Former Lafayette City-Parish Councilman Chris Williams has filed suit against the Lafayette Housing Authority seeking back wages, penalties and attorney's fees.
Former Lafayette City-Parish Councilman Chris Williams has filed suit against the Lafayette Housing Authority seeking back wages, penalties and attorney's fees. The suit, filed late last week in state district court in Lafayette, accuses the LHA of breach of contract between the federally funded housing agency and Williams' non-profit Lafayette Training and Career Development Center, Inc., which was hired in January of 2008 by the LHA to provide training to Hurricane Katrina evacuees through the federal Disaster Housing Assistance Program.
Williams, through the LTCDC, was initially hired at a rate of $16.08 per hour working 80 hours bi-weekly for a $1,286 paycheck every two weeks plus a $300 car allowance. The contract was renewed in December of that year to extend until March 31, 2010, increasing Williams' hourly take to $30 and his bi-weekly paycheck to $3,260 - this while Williams was working a full-time job in the Special Services Department at UL Lafayette.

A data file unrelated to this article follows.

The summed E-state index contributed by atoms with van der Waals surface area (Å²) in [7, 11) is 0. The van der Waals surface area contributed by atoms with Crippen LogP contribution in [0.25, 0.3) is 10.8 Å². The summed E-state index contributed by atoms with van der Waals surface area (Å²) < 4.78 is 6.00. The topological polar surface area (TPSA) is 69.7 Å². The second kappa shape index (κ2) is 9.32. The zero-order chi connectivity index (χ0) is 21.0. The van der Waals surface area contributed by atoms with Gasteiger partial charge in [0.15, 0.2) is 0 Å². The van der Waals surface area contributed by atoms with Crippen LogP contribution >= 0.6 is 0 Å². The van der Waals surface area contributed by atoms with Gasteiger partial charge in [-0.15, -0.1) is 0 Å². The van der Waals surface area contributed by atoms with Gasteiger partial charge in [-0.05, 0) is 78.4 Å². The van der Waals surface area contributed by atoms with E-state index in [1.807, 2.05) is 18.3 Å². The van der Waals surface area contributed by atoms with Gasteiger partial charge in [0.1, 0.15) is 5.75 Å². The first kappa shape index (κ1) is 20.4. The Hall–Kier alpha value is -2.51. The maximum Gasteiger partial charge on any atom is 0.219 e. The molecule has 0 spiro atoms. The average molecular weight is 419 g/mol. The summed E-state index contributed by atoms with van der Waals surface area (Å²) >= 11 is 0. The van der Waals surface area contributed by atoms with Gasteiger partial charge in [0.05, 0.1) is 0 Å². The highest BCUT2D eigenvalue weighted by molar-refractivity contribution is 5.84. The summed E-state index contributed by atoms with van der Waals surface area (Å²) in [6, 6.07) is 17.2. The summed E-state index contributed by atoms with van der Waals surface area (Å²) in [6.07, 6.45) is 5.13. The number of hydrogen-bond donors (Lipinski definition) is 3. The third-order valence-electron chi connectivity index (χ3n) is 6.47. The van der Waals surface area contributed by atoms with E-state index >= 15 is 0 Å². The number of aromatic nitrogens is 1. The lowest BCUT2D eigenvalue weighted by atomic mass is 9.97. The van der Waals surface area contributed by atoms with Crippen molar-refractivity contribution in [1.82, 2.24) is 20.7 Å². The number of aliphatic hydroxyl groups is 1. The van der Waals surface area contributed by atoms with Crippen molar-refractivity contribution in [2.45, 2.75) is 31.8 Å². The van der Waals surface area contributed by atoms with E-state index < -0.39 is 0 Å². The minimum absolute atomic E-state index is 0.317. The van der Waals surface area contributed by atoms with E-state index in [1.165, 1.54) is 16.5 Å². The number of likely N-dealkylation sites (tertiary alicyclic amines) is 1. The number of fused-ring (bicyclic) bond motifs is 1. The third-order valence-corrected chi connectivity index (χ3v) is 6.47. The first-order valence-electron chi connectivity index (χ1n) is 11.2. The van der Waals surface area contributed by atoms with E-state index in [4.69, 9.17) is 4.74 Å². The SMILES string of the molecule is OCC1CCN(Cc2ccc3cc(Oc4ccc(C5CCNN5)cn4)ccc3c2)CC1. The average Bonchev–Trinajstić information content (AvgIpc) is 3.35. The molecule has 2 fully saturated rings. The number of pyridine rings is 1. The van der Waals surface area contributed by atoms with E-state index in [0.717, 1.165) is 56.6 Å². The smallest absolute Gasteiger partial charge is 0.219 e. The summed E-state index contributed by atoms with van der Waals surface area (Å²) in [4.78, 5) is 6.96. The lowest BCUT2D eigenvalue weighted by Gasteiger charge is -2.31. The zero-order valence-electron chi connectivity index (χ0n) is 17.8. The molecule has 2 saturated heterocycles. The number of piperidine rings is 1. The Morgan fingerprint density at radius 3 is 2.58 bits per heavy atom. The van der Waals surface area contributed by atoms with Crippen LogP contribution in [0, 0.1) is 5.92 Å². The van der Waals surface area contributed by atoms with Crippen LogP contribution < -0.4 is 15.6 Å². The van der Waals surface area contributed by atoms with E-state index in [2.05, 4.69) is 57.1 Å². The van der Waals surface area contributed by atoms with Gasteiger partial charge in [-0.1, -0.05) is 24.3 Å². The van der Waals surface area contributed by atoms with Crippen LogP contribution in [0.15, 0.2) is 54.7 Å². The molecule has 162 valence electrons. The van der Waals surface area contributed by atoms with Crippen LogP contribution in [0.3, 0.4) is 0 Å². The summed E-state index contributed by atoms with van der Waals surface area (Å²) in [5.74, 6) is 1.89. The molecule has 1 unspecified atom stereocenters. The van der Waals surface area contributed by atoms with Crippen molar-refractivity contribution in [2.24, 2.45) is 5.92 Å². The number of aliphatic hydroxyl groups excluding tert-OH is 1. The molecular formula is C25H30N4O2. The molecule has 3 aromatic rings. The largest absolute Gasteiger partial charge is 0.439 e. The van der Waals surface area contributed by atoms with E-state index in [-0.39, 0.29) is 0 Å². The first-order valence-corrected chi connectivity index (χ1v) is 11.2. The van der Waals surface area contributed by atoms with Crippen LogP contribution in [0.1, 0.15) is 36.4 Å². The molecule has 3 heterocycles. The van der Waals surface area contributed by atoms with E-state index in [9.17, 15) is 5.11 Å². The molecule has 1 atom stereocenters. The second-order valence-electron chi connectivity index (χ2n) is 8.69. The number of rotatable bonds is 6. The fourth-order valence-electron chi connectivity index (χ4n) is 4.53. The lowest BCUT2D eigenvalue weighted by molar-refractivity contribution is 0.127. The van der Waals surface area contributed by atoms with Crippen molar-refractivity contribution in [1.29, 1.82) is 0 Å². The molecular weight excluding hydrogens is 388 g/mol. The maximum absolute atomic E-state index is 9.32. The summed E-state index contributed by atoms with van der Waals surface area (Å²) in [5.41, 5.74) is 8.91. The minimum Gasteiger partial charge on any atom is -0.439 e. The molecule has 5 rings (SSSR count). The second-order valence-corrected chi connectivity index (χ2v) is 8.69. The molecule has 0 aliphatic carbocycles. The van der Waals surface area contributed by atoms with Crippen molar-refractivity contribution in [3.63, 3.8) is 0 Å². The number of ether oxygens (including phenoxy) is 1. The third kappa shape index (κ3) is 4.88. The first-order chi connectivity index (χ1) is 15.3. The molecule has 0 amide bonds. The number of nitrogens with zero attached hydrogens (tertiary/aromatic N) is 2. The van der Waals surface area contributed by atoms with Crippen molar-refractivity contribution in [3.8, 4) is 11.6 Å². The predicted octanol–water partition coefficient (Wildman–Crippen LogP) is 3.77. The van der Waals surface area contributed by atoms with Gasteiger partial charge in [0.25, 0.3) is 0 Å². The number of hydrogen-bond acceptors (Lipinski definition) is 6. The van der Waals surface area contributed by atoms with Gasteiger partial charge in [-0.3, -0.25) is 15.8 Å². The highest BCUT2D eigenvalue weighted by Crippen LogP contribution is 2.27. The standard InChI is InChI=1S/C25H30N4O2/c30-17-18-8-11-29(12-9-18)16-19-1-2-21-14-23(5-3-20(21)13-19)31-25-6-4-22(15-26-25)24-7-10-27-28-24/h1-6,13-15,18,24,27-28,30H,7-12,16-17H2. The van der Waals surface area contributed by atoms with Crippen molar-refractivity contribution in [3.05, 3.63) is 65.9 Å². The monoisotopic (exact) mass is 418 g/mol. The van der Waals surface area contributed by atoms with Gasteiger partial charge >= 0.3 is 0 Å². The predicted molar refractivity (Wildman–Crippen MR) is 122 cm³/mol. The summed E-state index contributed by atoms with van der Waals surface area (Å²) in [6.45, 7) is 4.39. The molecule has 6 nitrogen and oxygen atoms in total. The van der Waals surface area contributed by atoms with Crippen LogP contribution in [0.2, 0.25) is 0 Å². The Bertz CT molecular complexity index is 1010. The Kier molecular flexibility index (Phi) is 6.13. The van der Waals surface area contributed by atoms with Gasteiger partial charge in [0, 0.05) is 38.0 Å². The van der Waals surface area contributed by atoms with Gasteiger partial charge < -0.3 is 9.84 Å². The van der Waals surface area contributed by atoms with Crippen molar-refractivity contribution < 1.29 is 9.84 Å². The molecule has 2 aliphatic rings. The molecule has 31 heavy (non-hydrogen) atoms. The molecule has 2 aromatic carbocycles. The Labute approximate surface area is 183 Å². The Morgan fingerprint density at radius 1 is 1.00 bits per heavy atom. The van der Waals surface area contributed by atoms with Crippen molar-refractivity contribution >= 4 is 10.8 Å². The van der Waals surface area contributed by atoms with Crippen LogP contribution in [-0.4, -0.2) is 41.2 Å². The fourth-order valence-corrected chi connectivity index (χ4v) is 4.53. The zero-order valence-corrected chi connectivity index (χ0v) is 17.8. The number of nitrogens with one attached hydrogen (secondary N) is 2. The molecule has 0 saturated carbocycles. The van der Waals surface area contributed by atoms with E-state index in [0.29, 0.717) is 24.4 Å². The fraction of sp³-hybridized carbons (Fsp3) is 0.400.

Williams' herculean work load - simultaneous "full-time" jobs - was brought to light as a result of an independent audit on the LHA, an audit that led state and federal officials to investigate DHAP. In August of 2010, as the LHA saga spiralled out of control - its top executives would soon resign their positions amid intense federal scrutiny and unflattering media coverage - the agency terminated DHAP and canned Williams.
Williams claims in his suit that in the spring of 2010, the LHA extended DHAP through October of that year and that Williams "consented to the extension and Williams and LTCDC continued to provide case manager services for LHA," according to the suit, although the lawsuit makes no claim that Williams and his non-profit had a contractual relationship with the housing authority beyond March 31, 2010.
Williams cites a clause in the contract with LHA stipulating that the housing agency was required to give him 30 days notice for terminating the DHAP contract.
For more on the Williams-LHA case, click here.